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Phospholipase C zeta (PLCzeta): Clinical prognosis, diagnosis, and treatment of oocyte activation deficiency


Dr Kevin Coward



Oocyte activation is a fundamental step in fertilisation, involving inositol 1,4,5-trisphosphate (IP3)-mediated changes in intracellular calcium (Ca2+). In mammals, this manifests as a series of characteristic Ca2+ oscillations, beginning soon after gamete fusion, and persisting beyond the completion of meiosis. The frequency and amplitude of Ca2+ oscillations at fertilisation may not only be necessary for oocyte activation, but also equally important for subsequent embryogenesis.

Data strongly suggest that the testis-specific phospholipase C (PLC) isoform, termed PLCzeta (PLCζ) is responsible for eliciting the Ca2+ oscillations seen at fertilisation. Indeed, human sperm that routinely cause intracytoplasmic sperm injection (ICSI) failure exhibit a severely compromised pattern of Ca2+ release, and exhibit reduced/absent levels of PLCζ protein. Intriguingly, such sperm can achieve successful pregnancy and birth coincident with assisted oocyte activation (AOA) protocols.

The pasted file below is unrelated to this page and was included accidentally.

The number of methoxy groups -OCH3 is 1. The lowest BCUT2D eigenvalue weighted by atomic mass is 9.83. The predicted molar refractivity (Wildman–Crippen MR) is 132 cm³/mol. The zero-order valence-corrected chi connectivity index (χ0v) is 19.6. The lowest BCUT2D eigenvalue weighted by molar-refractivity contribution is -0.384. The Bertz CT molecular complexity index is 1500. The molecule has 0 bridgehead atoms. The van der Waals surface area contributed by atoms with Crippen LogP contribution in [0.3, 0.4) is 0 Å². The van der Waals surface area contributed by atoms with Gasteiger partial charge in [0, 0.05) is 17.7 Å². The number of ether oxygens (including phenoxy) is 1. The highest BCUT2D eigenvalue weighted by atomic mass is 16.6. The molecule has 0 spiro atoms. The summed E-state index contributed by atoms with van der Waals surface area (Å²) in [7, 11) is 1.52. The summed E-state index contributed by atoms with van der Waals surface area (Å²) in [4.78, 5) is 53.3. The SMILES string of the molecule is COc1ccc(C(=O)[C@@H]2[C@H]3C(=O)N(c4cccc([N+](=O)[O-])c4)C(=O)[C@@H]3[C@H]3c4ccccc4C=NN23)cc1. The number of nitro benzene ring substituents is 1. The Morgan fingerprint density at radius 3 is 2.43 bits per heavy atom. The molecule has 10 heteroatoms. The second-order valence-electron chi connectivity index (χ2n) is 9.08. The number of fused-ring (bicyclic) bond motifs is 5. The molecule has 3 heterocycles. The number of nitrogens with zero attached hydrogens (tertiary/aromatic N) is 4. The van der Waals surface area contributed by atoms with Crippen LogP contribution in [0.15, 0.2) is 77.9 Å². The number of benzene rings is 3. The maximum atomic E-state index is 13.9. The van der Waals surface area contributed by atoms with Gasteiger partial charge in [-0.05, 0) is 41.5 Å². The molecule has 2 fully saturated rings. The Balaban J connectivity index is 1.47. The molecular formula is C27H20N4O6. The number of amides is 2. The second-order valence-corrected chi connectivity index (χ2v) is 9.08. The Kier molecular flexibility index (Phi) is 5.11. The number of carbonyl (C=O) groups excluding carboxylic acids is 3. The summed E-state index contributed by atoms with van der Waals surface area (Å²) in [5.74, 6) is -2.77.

However, there is significant concern regarding the fact that AOAs induce Ca2+ release in a manner that is very different from that seen endogenously. Purified recombinant human PLCζ protein may therefore represent a safer, more endogenous replacement for current AOA protocols in the treatment of oocyte activation deficiency and ICSI failure.

This project aims to enhance previous work carried out in Dr Coward’s laboratory towards the clinical translation of PLCζ as a valuable prognostic, diagnostic, and therapeutic tool. 



Mutagenesis, recombinant DNA technology, protein expression and purification, mammalian cell culture, cRNA production, immunofluorescence and immunocytochemistry, gamete micromanipulation, mouse oocyte microinjection, ICSI, immunoblotting, imunnofluorescence, confocal microscopy.

As well as the specific training detailed above, students will have access to a wide-range of seminars and training opportunities through the many research institutes and centres based in Oxford.


The position is not currently funded and therefore the candidate will need to secure funding.